Stop Missing the Mark: 3 Keyword Targeting Best Practices

by Sarah Hayes on April 11, 2017

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Most business functions are fairly straightforward - an action is performed, such as discounting a product, and a result ensues: hopefully, in this case, a bump in sales that justified offering that discount. When it comes to marketing, however, that reliable result is no longer a guarantee. The relationship between a potential customer, your keywords, and a search engine's algorithms is a fluctuating one, and if you've been treating your keywords as if they exist in a vacuum, you're hamstringing the potential performance of your SEO and content. Keywords are dynamic, and their importance and outcome can change at any point: that's why it's crucial you avoid a set-and-forget mindset with keyword targeting.

Your Customers Will Get It Wrong

You know that proofreading your content is important. Avoiding obvious typos and misspellings is brand identity 101, right? In the eyes of individuals searching for your business, that might not necessarily be true, though. As they mumble through speech-to-text, stumble over a qwerty key or two, or blank out on a major descriptive word, suddenly that clear path to your page is fraught with obstacles. While you should definitely get a reliable foothold in correctly-spelled keywords, don't shun the road less traveled; it might just be the one a lucrative customer is strolling down. Do some keyword research to find out common misspellings of your industry, products or even brand name and secure them alongside their "better" counterparts.

Kissmetrics' Beth Morgan also reminds marketers that searchers of different interest levels and knowledge levels use different terms, and you should capitalize on that variance. Remember that a customer searching for your products or services for the first time might not know how to phrase what you do: see the search through their eyes and look for creative ways to phrase your solutions that avoid using "insider" terms.

Watch Your Unintentional Frequency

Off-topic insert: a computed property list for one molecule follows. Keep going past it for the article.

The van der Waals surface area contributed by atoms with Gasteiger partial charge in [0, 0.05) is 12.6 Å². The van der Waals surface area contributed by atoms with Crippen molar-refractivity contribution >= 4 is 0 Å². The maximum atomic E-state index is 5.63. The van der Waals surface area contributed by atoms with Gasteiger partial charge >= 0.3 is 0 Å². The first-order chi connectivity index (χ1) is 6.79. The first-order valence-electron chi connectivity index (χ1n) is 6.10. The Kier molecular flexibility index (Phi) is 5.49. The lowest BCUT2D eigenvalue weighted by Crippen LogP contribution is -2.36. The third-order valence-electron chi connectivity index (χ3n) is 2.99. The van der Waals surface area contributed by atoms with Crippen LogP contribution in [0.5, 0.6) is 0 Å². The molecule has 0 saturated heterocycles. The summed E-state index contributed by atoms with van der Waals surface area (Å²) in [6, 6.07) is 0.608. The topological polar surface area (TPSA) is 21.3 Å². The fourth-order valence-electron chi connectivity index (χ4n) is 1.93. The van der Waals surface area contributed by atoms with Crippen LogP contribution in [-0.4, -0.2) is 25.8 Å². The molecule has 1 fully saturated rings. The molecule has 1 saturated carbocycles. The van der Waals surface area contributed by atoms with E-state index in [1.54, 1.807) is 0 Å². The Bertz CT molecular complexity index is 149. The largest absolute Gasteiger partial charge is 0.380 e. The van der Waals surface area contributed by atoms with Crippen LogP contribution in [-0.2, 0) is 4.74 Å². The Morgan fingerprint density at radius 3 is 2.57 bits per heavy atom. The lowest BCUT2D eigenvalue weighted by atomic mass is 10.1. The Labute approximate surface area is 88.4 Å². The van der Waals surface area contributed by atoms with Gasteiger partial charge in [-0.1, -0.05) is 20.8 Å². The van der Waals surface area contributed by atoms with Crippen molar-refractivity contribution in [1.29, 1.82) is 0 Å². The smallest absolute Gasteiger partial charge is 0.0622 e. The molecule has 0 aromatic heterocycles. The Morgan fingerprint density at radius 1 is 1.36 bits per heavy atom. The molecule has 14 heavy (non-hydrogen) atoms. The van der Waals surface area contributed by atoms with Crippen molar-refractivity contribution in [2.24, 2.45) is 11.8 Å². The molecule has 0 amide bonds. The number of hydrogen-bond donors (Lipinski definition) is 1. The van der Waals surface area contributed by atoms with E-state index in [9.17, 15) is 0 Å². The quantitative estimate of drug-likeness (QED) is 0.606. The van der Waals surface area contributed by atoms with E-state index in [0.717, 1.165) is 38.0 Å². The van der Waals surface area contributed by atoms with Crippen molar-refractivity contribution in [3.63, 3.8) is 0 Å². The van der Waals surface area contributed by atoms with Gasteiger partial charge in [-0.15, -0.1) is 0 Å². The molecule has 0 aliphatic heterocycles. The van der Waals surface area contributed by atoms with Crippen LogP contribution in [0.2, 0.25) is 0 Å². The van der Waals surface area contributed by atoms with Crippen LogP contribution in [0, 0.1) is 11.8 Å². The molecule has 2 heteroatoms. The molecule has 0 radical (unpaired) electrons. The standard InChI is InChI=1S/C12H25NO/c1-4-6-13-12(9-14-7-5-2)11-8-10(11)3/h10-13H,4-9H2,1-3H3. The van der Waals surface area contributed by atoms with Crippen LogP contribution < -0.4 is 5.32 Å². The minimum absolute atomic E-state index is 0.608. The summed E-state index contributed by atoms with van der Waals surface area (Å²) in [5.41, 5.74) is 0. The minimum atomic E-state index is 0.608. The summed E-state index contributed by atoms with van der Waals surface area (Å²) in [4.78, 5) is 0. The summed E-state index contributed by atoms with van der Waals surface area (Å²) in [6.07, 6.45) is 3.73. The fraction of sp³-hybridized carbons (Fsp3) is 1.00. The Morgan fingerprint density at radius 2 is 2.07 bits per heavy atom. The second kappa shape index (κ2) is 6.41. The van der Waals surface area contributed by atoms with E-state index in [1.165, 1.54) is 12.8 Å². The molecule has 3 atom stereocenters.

While your content is enthusiastically representing your brand to a reader, it might be sending mixed messages to a search engine at the same time. For highly-specialized industries, a content creation team might struggle to phrase the same concepts in multiple ways throughout a lengthy block of text, and may repeat themselves a few times. While the keyword or phrase you're aiming for might hit your desired saturation percentage on the nose, the content surrounding it can accidentally sabotage your goal and eclipse the main focus. Before going "live" on new page copy or other content, always plug your entire piece of content into a frequency detection tool to see if your content writers might need to break out a thesaurus to keep your desired keywords front and center.

Support Your Authority

It's a harsh truth, but it's one that always bears repeating: using your desired keywords, even in the "right" frequency, is not enough to turn Google's head. Make sure your secondary and even your tertiary keywords make logical sense alongside your target keywords; without enough believable content support, even the strongest keywords will topple and leave you with disappointing ROI. As R.L. Adams notes in Forbes, copy faux pas like spun content, deuplicate content and grammatical errors also won't escape Google's notice, so treat your chosen keywords with the respect they deserve. Search engines aside, thin content will also go over like a lead balloon with been-there-done-that readers.

Rather than envisioning keywords as a single path between where your business stands and and where you'd like it to be, think of them instead as street signs across a vast web of interests. Placed well, they can direct a multitude of searchers to a common result, even if they came from vastly different places. With a little creativity and a willingness to envision the different motivations of your customers, you'll get considerably more mileage out of your keywords - no matter what they may be.

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Sarah Hayes

Project Manager at 21 Handshake, a strategic marketing company, driven to grow relationship-driven businesses. A self described life long learner that thrives on detail, I love bringing these skills to the table to help others succeed.

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